The "world's first robot lawyer" created by a British teenager has overturned 160,000 parking tickets in London and New York, saving those fined about £3 million pounds.
The chatbot designed to help people dispute parking violations in just 30 seconds has negated 160,000 fines since its launch last year.
'DoNotPay' is the brainchild of 19-year-old Joshua Browder, originally from London. Browder, who is currently in his second year at Stanford University, describes the chatbot as "the world's first robot lawyer".
The chatbot, which is free to use, took Browder three months to create between school and university.
"It was a huge challenge," he was quoted as saying. He watched hours of YouTube tutorials and spoke to machine learning experts to create the intelligent robot that could understand human messages.
Browder initially designed the DoNotPay bot as a "pet project" for family and friends after being issued 30 parking tickets. But after it gained traction in London he made it available across the UK and New York, with Seattle to follow soon.
"It's really difficult as every city has different laws. The US parking authorities are less likely to dismiss tickets. In the UK they're a lot more fair," he said.
The robot asks a series of questions designed to work out if a ticket can be appealed, including whether there were clear visible parking signs or if the driver was travelling to hospital urgently. After determining that an appeal is viable, it then walks the user through the steps of appeal.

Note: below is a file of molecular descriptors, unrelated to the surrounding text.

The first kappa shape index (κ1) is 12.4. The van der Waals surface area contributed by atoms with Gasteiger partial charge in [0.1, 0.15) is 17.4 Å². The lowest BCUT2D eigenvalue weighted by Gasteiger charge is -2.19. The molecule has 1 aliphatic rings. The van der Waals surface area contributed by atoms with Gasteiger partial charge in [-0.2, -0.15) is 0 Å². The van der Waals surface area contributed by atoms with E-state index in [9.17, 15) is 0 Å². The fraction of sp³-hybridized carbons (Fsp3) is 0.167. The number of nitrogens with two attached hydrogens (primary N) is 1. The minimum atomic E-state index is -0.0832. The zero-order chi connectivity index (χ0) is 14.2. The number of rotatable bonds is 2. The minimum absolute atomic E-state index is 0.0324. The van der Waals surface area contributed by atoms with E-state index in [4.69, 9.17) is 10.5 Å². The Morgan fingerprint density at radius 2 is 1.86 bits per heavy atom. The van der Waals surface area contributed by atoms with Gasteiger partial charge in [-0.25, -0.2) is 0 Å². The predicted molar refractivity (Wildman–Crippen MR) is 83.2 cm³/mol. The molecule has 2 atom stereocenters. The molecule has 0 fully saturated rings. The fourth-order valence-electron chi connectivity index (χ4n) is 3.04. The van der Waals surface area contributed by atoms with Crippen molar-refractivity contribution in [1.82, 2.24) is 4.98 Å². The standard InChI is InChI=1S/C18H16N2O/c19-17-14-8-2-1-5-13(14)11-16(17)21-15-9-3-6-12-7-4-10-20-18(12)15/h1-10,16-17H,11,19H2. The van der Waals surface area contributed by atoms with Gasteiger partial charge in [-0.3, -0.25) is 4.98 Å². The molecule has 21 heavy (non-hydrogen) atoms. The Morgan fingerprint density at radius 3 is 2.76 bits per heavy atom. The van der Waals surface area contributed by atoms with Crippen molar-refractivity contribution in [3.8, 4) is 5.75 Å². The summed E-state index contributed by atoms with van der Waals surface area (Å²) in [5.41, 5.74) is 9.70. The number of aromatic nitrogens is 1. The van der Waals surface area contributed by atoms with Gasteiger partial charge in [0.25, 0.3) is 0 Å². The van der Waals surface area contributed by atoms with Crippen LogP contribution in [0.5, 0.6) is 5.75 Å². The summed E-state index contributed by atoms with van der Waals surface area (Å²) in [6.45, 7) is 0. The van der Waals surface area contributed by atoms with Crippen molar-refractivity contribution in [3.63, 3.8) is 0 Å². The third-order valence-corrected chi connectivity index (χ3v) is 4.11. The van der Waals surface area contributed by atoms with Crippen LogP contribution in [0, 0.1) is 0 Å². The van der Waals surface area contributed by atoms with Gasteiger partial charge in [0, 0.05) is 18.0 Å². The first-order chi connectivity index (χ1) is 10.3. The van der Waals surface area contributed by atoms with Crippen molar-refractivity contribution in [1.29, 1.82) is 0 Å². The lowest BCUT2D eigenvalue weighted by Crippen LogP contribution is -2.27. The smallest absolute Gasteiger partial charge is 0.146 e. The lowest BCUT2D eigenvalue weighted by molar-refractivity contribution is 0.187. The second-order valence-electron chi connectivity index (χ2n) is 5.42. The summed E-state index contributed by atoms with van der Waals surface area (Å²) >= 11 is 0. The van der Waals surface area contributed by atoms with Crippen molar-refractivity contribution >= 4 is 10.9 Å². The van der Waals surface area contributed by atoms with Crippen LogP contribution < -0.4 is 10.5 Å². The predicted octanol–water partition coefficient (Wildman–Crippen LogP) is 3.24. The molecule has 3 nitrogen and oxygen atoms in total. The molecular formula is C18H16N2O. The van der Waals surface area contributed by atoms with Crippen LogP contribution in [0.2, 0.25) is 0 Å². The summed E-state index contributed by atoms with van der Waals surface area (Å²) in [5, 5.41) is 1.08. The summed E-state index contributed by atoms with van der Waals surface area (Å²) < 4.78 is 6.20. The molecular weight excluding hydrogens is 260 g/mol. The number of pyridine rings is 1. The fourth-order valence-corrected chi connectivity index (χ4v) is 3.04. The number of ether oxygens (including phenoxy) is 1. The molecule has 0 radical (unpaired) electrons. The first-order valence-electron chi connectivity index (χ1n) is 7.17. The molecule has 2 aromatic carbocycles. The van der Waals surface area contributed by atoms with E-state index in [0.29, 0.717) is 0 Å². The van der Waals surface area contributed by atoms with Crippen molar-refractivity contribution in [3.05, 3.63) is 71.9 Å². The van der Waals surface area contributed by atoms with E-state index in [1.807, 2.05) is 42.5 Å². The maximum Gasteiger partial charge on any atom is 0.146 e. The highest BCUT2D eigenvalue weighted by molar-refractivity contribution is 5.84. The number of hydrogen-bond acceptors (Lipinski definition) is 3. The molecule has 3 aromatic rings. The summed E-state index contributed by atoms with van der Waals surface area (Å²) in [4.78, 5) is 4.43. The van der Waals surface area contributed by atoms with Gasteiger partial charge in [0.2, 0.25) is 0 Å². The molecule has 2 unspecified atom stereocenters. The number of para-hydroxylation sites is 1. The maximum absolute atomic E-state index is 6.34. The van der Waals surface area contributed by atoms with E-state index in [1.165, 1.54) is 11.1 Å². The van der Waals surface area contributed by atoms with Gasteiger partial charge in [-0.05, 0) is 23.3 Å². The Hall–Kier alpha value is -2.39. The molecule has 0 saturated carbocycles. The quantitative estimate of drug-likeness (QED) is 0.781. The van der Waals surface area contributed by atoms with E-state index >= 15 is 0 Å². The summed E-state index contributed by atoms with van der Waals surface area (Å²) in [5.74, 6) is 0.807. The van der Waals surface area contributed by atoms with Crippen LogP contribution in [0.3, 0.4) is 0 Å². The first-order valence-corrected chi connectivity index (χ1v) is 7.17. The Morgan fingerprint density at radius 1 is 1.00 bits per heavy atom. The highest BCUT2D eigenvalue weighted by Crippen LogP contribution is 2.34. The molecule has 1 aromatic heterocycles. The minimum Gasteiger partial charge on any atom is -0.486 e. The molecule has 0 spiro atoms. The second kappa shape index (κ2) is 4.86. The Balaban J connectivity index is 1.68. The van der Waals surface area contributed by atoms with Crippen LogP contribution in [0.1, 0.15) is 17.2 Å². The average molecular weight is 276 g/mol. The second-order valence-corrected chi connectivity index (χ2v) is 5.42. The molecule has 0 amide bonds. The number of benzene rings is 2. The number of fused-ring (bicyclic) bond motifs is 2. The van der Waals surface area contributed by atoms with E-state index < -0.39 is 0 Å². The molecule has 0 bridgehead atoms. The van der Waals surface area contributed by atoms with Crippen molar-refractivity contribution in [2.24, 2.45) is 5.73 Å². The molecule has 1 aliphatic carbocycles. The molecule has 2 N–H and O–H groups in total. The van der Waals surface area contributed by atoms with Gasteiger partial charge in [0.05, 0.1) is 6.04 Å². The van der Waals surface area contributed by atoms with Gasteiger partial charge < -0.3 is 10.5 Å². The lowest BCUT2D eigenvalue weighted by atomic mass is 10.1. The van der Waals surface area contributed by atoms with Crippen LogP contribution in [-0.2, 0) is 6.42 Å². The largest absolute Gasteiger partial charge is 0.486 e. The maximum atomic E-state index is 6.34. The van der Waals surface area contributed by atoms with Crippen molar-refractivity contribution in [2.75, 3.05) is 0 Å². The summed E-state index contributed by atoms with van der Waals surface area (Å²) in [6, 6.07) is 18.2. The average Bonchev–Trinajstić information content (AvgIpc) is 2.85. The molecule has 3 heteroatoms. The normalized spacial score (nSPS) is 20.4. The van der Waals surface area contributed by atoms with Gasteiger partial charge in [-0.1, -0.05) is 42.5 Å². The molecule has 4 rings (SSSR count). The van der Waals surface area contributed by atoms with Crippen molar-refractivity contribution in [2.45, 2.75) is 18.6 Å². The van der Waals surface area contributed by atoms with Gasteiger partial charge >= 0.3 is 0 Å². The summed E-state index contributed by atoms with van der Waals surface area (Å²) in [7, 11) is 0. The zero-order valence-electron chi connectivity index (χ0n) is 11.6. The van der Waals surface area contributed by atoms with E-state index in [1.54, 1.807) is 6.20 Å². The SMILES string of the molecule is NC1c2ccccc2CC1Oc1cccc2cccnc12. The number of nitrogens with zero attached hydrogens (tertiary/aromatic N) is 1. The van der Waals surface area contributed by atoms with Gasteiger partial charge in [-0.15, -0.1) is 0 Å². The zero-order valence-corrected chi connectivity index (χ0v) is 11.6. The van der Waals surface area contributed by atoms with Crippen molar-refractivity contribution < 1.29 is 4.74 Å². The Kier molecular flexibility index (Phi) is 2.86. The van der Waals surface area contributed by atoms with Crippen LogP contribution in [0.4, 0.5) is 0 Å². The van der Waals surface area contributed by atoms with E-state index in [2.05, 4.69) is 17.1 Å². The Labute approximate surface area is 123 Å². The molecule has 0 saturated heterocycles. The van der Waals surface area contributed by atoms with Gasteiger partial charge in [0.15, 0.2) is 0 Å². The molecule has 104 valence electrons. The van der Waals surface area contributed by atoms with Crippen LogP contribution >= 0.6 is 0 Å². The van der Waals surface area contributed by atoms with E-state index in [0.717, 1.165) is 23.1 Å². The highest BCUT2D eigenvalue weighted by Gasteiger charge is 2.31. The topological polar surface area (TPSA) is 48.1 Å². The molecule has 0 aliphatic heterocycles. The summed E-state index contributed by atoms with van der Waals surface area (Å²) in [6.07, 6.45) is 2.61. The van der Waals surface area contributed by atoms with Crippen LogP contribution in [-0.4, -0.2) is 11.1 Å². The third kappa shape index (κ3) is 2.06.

“I think the people getting parking tickets are the most vulnerable in society. These people aren’t looking to break the law. I think they’re being exploited as a revenue source by the local government. I think the people getting parking tickets are the most vulnerable in society,” Browder told Venture Beat.
It is currently only available through the DoNotPay website, but Browder is in talks with Facebook to incorporate it in the Messenger app. Over 250,000 people have used the service so far, according to Browder.
Of the £2.9 million worth of tickets overturned, about 150,000 were in London. In the UK around 10 million parking tickets are issued a year, generating millions of pounds in revenue for local councils.
DoNotPay's service also has a selection of pictures of unclear or confusing road markings taken from Google Maps to help motorists with relevant claims.
Browder plans to expand the artificial intelligence lawyer, which can also work out compensation for delayed flights, to help vulnerable groups navigate complicated legal systems, including people who are HIV positive and refugees in foreign countries.